Nine years after he started, Martin Slumbers, chief executive of the R&A and secretary of the Royal & Ancient Golf Club of St Andrews, is going to finish. In a press release the Englishman announced he will step down from both roles by the end of 2024.
“It has been a privilege to serve golf at the highest level,” said the 63-year-old. “It is a role that I have been proud to carry out on behalf of the R&A’s employees, the members of the Royal & Ancient Golf Club and all our global partners. In any career, there is a time to allow the next generation to have its turn. I am grateful to have had the honour, for nearly a decade, to have been the custodian of all that the R&A and the game of golf more broadly represents.“
Indeed, Slumbers’ tenure has often enough been tumultuous. Quite apart from the long-running debate over distance and the announcement of a rollback on the golf ball last month, the COVID-19 pandemic led to the postponement of the 150th Open Championship at St Andrews in 2020.
More positively, though, Slumbers led a modernisation of the R&A’s activities, not least through a merger with the Ladies’ Golf Union that enabled the organisation to represent golf for men, women, boys and girls at the elite level. Since the R&A has taken over running the AIG Women’s Open, it has increased the purse from $US3.25 million in 2018 to $US9 million in 2023.
Speaking at the Dubai Invitational, world No.2 Rory McIlroy was quick to praise Slumbers’ contribution to the game since 2015.
“Martin has done a lot of good things for the game and started a lot of good initiatives,” McIlroy said. “He clearly feels deeply about the game. I’ve always had a good relationship with him and he’s always had the best interest of the gams at heart. I’m not sure what the average tenure is in that position, but nine years seems like a good stint. Hopefully he stays involved in the game, even if not as deeply involved as he has been.”
“Nine years is a pretty good innings,” agreed European Ryder Cup captain Luke Donald. “For a lot of that time he’s been working on some pretty big issues, not least the ball roll-back. That is game-changing potentially. So Martin hasn’t been afraid to do things he felt would be for the betterment of the game. You have to respect that.”
In a less high-profile way, Slumbers – formerly a successful businessman with the likes of Solomon Brothers and Deutsche Bank – presided over a period of growth in the R&A’s only source of revenue, the Open Championship. In a letter to the membership, club chairman Niall Farquharson touched on that financially beneficial fact.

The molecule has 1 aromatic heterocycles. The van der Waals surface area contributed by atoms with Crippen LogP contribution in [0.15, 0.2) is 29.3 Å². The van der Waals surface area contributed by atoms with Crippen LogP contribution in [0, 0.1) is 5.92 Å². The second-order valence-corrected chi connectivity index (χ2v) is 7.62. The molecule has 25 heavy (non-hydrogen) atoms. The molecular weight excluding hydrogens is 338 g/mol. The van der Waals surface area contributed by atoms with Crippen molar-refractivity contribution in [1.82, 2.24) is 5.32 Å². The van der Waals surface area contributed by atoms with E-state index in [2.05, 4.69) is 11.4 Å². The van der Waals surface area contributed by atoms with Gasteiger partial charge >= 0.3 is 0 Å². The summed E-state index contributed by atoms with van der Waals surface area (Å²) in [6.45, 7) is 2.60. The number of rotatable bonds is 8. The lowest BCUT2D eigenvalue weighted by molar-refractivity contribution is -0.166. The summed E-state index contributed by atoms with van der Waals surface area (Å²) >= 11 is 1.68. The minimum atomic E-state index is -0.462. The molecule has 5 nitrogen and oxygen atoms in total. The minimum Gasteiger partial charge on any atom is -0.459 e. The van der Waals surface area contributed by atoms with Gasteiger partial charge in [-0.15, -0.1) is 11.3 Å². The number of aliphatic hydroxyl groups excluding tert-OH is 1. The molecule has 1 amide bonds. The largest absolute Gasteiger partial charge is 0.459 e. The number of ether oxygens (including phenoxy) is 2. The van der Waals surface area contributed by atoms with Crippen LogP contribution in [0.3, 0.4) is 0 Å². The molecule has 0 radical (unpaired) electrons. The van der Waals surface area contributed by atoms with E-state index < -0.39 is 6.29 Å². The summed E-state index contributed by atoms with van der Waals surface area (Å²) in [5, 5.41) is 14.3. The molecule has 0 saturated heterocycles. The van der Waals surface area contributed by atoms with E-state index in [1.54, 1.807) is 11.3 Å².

“Through his stature and influence in the world of golf and sport more widely and in growing the proceeds of The Open to invest back into the game, Martin has been true to the R&A’s purpose of golf thriving 50 years from now,” Farquharson wrote. “We are fortunate to have had his transformational leadership. He speaks often of reflecting history in a modern way and that will be his legacy to the R&A and to the club.
“A paradigm shift in the approach to the commercial affairs of the R&A, primarily at The Open, and the level of expertise in the executive team has enabled the R&A to substantially increase its investment into amateur golf around the world and, with partners, has enabled the AIG Women’s Open to grow into a world-class championship.”
Still, although a strong advocate of both women’s golf and juniors, perhaps Slumbers’ most lasting legacy will be the 2023 delivery of a four-year project to create the ground-breaking new golf facility, “Golf It!” in Glasgow, Scotland. The family-centred facility based in the community creates an opportunity for more people to enjoy what the R&A calls “the unbound joy of golf” and for members of the local community to gain work, volunteering and training opportunities.
There was also the launch last year of the G4D Open for the world’s most talented golfers with disabilities and in 2024 a new Africa Amateur Championship will join elite amateur events in Asia-Pacific and Latin America. And in conjunction with the USGA, Slumbers also oversaw the R&A’s efforts to modernise of the Rules of Golf in 2019 and institute a World Handicap System in 2020.
An executive search firm has been appointed to assist in the search for the next man (or first woman) lucky enough to sit in what is surely the world of golf’s best office, one that overlooks the first tee on the Old Course at St Andrews.